November 3, 2020:

This month, the Big Ten Cancer Research Consortium highlights the University of Michigan Rogel Cancer Center as our featured member. Rogel Cancer Center member Ajjai Alva, MBBS, is an associate professor of hematology/oncology and member of the Big Ten CRC’s Genitourinary Clinical Trial Working Group. He has participated in four Big Ten CRC trials with a few more in the pipeline. Dr. Alva shares why he is glad to be part of the Big Ten Cancer Research Consortium.

“Cancer Research is evolving rapidly with major new advances and that’s great news for patients. From a researcher perspective, the fast-changing landscape makes it critical to get new trials up and running fast and to get them completed fast as well. Otherwise, we run a real risk of the study being outdated and irrelevant. The consortium provides a great platform of outstanding experienced institutions and investigators to do cutting-edge and fast-paced studies. The Administrative Headquarters team is outstanding, highly professional, and very responsive to site and investigator needs and ever ready to assist.

“Another important aspect is that the Big Ten CRC provides wonderful opportunities to collaborate with our peers at all stages of concept and protocol development and execution. Several of them have become steadfast friends and colleagues.

“I see a lot of potential in GU cancers with outcomes in urothelial cancer and kidney cancer having dramatically improved with immune checkpoint inhibitors over the past 1-2 decades. The more recent wave that has been very promising has been antibody drug conjugates, which have shown efficacy in multiple cancer types including bladder cancer. We have also seen encouraging results with radiopharmaceuticals like Lutetium-177 conjugated small molecules and antibodies in advanced prostate cancer in even heavily treated patients.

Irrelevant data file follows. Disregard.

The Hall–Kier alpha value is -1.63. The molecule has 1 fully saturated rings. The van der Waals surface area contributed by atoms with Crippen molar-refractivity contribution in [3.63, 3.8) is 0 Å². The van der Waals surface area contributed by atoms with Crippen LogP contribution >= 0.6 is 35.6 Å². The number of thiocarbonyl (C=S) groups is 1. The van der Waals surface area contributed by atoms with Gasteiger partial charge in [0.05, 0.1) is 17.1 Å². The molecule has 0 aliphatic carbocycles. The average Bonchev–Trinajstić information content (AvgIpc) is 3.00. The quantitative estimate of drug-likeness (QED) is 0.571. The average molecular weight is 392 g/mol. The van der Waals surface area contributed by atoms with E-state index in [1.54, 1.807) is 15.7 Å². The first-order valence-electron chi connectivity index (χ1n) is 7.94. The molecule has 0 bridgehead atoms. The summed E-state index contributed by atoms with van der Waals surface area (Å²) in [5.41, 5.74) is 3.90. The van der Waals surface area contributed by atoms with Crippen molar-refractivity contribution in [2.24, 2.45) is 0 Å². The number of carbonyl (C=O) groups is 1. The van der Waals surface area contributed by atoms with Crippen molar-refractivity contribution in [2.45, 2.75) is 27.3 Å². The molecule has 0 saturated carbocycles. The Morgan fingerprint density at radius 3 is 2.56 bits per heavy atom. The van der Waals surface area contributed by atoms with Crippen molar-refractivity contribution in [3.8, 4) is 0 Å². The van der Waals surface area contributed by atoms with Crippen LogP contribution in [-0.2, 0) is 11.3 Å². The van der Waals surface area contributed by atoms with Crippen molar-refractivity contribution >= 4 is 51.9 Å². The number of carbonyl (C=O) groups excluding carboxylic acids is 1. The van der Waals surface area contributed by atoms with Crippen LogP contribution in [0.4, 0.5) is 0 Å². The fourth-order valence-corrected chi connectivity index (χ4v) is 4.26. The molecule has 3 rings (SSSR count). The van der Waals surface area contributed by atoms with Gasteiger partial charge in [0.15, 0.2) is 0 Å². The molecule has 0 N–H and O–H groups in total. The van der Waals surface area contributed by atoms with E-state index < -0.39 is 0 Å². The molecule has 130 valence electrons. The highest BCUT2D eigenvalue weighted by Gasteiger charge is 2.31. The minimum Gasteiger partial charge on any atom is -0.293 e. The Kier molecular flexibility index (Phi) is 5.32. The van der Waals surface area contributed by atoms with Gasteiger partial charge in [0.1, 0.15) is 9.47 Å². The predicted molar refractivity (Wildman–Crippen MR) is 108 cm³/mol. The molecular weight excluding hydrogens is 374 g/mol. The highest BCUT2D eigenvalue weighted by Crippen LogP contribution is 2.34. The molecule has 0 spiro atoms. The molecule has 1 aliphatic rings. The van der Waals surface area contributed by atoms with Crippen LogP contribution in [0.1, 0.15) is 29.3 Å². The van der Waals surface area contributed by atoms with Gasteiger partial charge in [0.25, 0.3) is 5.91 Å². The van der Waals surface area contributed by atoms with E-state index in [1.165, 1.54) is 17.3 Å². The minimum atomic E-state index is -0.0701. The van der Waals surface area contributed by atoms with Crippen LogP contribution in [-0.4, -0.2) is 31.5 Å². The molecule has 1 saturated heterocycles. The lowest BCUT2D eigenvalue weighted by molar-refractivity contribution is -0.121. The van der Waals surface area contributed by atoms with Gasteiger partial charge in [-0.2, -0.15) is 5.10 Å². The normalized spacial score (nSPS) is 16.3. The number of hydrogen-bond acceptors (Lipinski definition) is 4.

“While GU cancer outcomes have improved in general, clinical research that makes these improvements possible faces several daunting challenges including the COVID-19 pandemic. The Big Ten CRC offers solutions to some of these challenges. Single-site studies are largely a relic of the past. I am so glad that the University of Michigan is part of the Big Ten CRC network.”


About the Big Ten Cancer Research Consortium: The Big Ten Cancer Research Consortium was created in 2013 to transform the conduct of cancer research through collaborative, hypothesis-driven, highly translational oncology trials that leverage the scientific and clinical expertise of Big Ten universities. The goal of the Big Ten Cancer Research Consortium is to create a unique team-research culture to drive science rapidly from ideas to new approaches to cancer treatment. Within this innovative environment, today’s research leaders collaborate with and mentor the research leaders of tomorrow with the unified goal of improving the lives of all patients with cancer.

About the Big Ten Conference: The Big Ten Conference is an association of world-class universities whose member institutions share a common mission of research, graduate, professional and undergraduate teaching and public service. Founded in 1896, the Big Ten has sustained a comprehensive set of shared practices and policies that enforce the priority of academics in the lives of students competing in intercollegiate athletics and emphasize the values of integrity, fairness and competitiveness. The broad-based programs of the 14 Big Ten institutions will provide over $200 million in direct financial support to more than 9,800 students for more than 11,000 participation opportunities on 350 teams in 42 different sports. The Big Ten sponsors 28 official conference sports, 14 for men and 14 for women, including the addition of men’s ice hockey and men’s and women’s lacrosse since 2013. For more information, visit